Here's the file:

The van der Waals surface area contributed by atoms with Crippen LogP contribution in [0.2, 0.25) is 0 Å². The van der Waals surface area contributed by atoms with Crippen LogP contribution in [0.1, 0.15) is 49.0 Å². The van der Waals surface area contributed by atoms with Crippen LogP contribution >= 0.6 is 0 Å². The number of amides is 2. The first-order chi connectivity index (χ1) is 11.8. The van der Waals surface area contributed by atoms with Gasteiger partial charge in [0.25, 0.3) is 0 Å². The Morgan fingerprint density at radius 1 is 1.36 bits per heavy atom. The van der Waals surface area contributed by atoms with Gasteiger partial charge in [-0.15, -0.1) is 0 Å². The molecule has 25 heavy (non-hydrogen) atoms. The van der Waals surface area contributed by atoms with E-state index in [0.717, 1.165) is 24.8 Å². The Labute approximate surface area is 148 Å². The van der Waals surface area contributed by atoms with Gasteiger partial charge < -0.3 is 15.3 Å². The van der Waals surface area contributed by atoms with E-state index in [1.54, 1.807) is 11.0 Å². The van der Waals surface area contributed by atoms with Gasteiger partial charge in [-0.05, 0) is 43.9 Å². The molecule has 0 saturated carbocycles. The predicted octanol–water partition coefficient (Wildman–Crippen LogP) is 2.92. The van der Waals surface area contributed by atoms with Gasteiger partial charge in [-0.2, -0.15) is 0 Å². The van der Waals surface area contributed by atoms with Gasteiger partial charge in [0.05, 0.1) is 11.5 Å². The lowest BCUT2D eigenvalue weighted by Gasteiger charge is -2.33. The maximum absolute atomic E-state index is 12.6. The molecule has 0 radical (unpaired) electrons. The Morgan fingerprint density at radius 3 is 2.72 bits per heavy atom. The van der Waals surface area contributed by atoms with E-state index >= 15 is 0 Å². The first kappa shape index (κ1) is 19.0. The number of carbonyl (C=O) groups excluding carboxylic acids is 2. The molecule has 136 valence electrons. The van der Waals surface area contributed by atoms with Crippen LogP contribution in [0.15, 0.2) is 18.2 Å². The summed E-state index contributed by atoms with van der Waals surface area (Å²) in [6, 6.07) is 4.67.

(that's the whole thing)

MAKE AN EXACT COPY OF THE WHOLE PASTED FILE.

The van der Waals surface area contributed by atoms with Crippen LogP contribution in [0.2, 0.25) is 0 Å². The van der Waals surface area contributed by atoms with Crippen LogP contribution in [0.1, 0.15) is 49.0 Å². The van der Waals surface area contributed by atoms with Crippen LogP contribution >= 0.6 is 0 Å². The number of amides is 2. The first-order chi connectivity index (χ1) is 11.8. The van der Waals surface area contributed by atoms with Gasteiger partial charge in [0.25, 0.3) is 0 Å². The Morgan fingerprint density at radius 1 is 1.36 bits per heavy atom. The van der Waals surface area contributed by atoms with Gasteiger partial charge in [-0.15, -0.1) is 0 Å². The molecule has 25 heavy (non-hydrogen) atoms. The van der Waals surface area contributed by atoms with E-state index in [0.717, 1.165) is 24.8 Å². The Labute approximate surface area is 148 Å². The van der Waals surface area contributed by atoms with Gasteiger partial charge < -0.3 is 15.3 Å². The van der Waals surface area contributed by atoms with E-state index in [1.54, 1.807) is 11.0 Å². The van der Waals surface area contributed by atoms with Gasteiger partial charge in [-0.05, 0) is 43.9 Å². The molecule has 0 saturated carbocycles. The predicted octanol–water partition coefficient (Wildman–Crippen LogP) is 2.92. The van der Waals surface area contributed by atoms with Gasteiger partial charge in [-0.2, -0.15) is 0 Å². The van der Waals surface area contributed by atoms with Gasteiger partial charge in [0.05, 0.1) is 11.5 Å². The lowest BCUT2D eigenvalue weighted by Gasteiger charge is -2.33. The maximum absolute atomic E-state index is 12.6. The molecule has 0 radical (unpaired) electrons. The Morgan fingerprint density at radius 3 is 2.72 bits per heavy atom. The van der Waals surface area contributed by atoms with E-state index >= 15 is 0 Å². The first kappa shape index (κ1) is 19.0. The number of carbonyl (C=O) groups excluding carboxylic acids is 2. The molecule has 136 valence electrons. The van der Waals surface area contributed by atoms with Crippen LogP contribution in [0.15, 0.2) is 18.2 Å². The summed E-state index contributed by atoms with van der Waals surface area (Å²) in [6, 6.07) is 4.67.